High Ca contents with increasing age of rehabilitated BRS appear to regulate the availability of N and P as well as the uptake of these nutrients by plants in our study sites. Leaf N:P ratios for our study species had a strong positive relationship with BRS Ca concentration (Fig. 5a3–c3). Ca is well-known to markedly affect N and P availability in BRS and thus the uptake of these nutrients by plants2,31. First, Ca reduces P availability in soil solution by adsorption32 or forming low solubility Ca-P minerals22. This mechanism inhibits P uptake by plants, resulting in low P concentration in plant biomass33. Indeed, such influences of Ca on soil P have been reported recently for ryegrass growing in BRS4. These conditions are more apparent in the present study where extractable AEM-P significantly declined with the age of BRS rehabilitation (Fig. 2b) while Ca concentrations increased for a certain period of time (0–8 years) and was consistently dominant over Na (Fig. 1a,b). Second, Ca may negatively affect N availability and particularly that of NH4+-N due to increased competition for limited exchange sites31. The dominance of Ca in the rehabilitated BRS may partially explain why we observed negligible amounts or below detection limit of NH4+-N (Table 1) but high concentrations of NO3-N particularly in older rehabilitated BRS (Fig. 2d). This result is consistent with previous findings showing that NO3-N was dominant over NH4+-N in BRS because the former was more stable than the latter in a highly alkaline environment5,34,35.

It has been reported that, in saline environments, NO3-N performs better with increasing Ca supply (in soils) than NH4+-N for plant growth and biomass yield25. To some extent, the influence of Ca on N and P availability and plant uptake may explain the changes in leaf N:P ratios of the study species. Indeed, we found a stronger positive relationship between leaf N:P ratio and BRS Ca contents than between leaf N:P ratio and BRS Na contents for our study species (Fig. 5a3–c3). This relationship reflects a positive correlation between BRS Ca concentration and leaf N contents (Fig. 5a2–c2) but a negative correlation with leaf P content (Fig. 5a1–c1). The former correlation likely reflects the complementary effect (i.e. enhanced NO3-N uptake by plants due to Ca protection of the nitrate transporter) between Ca and NO3-N in the growth of plants25 because NO3-N was the dominant source of N in the BRS that we sampled. This also corresponds to recent findings that leaf N contents of A. rostellifera, E. gomphocephala, and H. comptoniana were positively correlated with extractable NO3-N in the Kwinana BRS disposal areas2. Moreover, BRS Ca concentration was negatively correlated with leaf P content for our study species, suggesting that increased Ca inhibited P uptake as discussed earlier. It is known however, that Australian native plants are inhibited by high concentrations of some soil nutrients (N and P), at which some are unable to survive36. Indeed, Lambers et al. reported that many of Australian native plant species in South-western Australia are extremely sensitive to soil P enrichment due to an inability to down-regulate phosphate-uptake capacity37. On the contrary, other native species tend to respond positively to P fertilization; this includes E. gomphocephala, which was observed to increase in abundance due to elevated soil P resulting either from increased fire frequency or fertilization37,38,39. Our study indicates that the dominance of Ca over Na in older rehabilitated BRS has differential influences on N and P availability and plant nutrient uptake, which are likely enhancing P limitation of plant production in the residue disposal areas.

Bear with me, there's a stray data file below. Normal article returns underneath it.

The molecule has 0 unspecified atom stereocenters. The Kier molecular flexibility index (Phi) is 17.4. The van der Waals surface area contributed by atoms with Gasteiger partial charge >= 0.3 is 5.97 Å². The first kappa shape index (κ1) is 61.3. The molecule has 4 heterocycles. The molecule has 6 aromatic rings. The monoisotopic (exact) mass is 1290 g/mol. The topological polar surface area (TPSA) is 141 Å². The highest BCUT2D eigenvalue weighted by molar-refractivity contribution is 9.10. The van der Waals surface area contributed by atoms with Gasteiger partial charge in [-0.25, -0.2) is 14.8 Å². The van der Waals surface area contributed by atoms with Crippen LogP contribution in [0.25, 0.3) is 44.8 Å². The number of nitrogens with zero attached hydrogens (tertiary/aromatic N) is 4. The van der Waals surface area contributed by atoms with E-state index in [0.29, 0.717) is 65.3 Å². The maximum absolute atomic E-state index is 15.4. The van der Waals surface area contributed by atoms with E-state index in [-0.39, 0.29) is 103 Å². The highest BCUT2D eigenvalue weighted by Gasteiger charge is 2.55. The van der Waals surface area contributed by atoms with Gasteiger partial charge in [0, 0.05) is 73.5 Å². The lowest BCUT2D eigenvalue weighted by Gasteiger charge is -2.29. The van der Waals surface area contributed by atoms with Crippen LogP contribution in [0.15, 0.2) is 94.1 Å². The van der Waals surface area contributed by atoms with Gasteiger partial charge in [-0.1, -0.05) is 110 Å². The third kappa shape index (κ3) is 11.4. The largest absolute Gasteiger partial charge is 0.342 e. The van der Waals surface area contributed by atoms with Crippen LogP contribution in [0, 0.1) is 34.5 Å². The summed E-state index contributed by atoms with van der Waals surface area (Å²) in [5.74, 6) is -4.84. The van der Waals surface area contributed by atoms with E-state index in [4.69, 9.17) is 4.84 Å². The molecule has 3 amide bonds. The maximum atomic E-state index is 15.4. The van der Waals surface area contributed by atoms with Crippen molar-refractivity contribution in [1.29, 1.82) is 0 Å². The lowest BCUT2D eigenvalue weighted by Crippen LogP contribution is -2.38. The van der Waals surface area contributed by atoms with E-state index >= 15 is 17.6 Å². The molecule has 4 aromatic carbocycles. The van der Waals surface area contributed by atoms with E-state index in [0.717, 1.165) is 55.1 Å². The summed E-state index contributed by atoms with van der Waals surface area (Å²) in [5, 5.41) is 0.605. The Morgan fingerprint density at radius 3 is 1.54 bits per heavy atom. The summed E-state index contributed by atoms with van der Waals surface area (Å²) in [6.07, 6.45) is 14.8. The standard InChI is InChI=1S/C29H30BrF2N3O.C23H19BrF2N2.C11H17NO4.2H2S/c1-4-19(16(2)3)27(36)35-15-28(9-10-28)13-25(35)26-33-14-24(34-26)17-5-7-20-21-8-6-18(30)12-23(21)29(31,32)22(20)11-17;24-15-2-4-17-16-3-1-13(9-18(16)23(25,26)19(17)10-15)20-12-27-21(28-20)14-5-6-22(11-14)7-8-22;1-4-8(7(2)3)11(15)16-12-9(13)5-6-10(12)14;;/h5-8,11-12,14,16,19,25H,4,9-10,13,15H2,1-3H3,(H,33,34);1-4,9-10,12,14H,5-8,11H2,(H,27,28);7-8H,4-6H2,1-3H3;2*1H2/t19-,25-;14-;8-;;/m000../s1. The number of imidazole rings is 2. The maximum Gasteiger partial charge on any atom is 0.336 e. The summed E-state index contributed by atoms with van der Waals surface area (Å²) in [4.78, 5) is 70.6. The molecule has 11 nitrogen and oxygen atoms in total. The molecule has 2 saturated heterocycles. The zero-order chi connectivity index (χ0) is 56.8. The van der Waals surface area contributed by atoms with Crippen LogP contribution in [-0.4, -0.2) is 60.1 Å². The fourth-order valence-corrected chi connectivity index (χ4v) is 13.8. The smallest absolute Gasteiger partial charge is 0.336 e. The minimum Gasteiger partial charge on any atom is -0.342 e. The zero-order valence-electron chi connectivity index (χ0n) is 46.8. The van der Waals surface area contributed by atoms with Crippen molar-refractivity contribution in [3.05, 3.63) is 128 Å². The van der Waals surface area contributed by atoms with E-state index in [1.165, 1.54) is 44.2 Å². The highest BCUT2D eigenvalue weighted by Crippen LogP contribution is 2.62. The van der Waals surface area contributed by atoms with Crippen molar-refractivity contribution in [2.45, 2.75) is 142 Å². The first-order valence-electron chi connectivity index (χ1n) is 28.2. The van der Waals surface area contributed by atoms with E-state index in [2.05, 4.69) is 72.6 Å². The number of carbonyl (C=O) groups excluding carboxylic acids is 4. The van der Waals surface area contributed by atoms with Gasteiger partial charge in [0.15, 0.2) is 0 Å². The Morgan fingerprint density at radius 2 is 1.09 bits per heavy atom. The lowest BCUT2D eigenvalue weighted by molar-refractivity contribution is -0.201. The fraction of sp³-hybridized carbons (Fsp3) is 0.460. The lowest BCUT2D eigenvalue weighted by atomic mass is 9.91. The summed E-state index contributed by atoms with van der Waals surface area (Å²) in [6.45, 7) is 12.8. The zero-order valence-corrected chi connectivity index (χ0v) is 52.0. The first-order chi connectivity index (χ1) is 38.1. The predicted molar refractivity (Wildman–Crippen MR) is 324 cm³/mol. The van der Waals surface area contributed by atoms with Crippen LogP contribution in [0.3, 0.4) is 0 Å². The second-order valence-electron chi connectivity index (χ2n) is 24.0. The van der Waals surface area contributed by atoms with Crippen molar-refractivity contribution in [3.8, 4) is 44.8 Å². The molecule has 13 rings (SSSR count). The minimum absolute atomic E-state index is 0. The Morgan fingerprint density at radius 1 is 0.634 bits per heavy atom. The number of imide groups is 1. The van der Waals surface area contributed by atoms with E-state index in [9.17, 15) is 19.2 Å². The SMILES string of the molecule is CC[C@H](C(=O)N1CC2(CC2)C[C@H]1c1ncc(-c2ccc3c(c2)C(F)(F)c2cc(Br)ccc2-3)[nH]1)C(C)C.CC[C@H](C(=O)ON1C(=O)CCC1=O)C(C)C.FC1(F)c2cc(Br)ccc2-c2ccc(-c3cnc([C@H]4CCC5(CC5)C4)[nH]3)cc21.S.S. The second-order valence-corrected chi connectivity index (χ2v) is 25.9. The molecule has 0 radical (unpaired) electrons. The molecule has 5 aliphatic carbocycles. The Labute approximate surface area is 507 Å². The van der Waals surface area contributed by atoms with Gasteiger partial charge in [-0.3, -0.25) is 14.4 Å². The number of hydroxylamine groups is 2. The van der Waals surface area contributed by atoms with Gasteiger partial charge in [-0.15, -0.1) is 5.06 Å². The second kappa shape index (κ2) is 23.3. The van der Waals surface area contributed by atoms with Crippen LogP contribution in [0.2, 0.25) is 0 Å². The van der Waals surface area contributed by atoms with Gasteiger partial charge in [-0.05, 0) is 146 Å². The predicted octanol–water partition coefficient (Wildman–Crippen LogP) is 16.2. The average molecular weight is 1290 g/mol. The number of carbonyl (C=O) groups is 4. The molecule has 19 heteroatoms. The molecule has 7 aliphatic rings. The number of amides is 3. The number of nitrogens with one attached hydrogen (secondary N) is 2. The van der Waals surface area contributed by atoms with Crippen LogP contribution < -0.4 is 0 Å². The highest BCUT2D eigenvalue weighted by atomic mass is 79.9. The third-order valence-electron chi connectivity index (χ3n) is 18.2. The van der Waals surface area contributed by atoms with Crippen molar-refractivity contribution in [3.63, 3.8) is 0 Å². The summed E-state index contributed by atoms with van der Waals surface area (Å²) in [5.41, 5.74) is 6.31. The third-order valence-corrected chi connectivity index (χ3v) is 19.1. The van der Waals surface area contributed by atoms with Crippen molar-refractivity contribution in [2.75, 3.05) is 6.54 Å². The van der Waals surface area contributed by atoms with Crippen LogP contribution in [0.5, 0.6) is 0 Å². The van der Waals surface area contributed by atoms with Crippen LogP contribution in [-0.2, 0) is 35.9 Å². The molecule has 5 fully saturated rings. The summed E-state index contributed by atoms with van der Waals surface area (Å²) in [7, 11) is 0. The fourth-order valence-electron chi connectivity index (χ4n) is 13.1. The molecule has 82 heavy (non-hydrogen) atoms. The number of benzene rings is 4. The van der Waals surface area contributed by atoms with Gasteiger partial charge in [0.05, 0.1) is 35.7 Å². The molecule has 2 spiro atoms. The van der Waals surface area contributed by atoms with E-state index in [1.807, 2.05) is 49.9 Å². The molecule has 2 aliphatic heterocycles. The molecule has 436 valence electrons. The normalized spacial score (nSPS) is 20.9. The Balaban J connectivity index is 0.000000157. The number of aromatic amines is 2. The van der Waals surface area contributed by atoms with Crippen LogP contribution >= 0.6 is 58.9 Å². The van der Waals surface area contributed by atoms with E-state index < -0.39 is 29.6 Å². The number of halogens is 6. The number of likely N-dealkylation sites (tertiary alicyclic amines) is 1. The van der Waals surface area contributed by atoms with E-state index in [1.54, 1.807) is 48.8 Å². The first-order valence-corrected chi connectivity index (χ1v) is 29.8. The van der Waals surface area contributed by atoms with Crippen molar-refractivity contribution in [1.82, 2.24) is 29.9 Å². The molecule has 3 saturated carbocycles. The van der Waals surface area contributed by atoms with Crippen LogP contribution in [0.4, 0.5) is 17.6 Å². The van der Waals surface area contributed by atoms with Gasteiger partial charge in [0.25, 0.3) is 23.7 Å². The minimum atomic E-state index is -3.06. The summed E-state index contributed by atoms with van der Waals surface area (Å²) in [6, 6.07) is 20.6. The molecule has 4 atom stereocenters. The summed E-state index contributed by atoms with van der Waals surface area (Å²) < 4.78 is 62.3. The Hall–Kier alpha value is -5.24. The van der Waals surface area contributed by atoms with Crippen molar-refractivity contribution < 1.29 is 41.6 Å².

Meanwhile, declining concentrations of Na with age of rehabilitated BRS (Fig. 1b) were consistently reflected in lower leaf Na contents compared with Ca contents across species (Table 1). We also found various relationships between leaf N:P ratios and leaf Na contents across species. For example, leaf Na showed a negative relationship with leaf N:P ratio for A. rostellifera, a positive relationship for E. gomphocephala and no significant relationship for H. comptoniana (Fig. 5a3–c3). While these results suggest a variety of responses of plant species to the Na concentrations in rehabilitated BRS, they do support a view that changes in Ca and Na availability in rehabilitated BRS affect plant nutrient availability and utilization, thus affecting leaf N:P stoichiometry of the growing vegetation.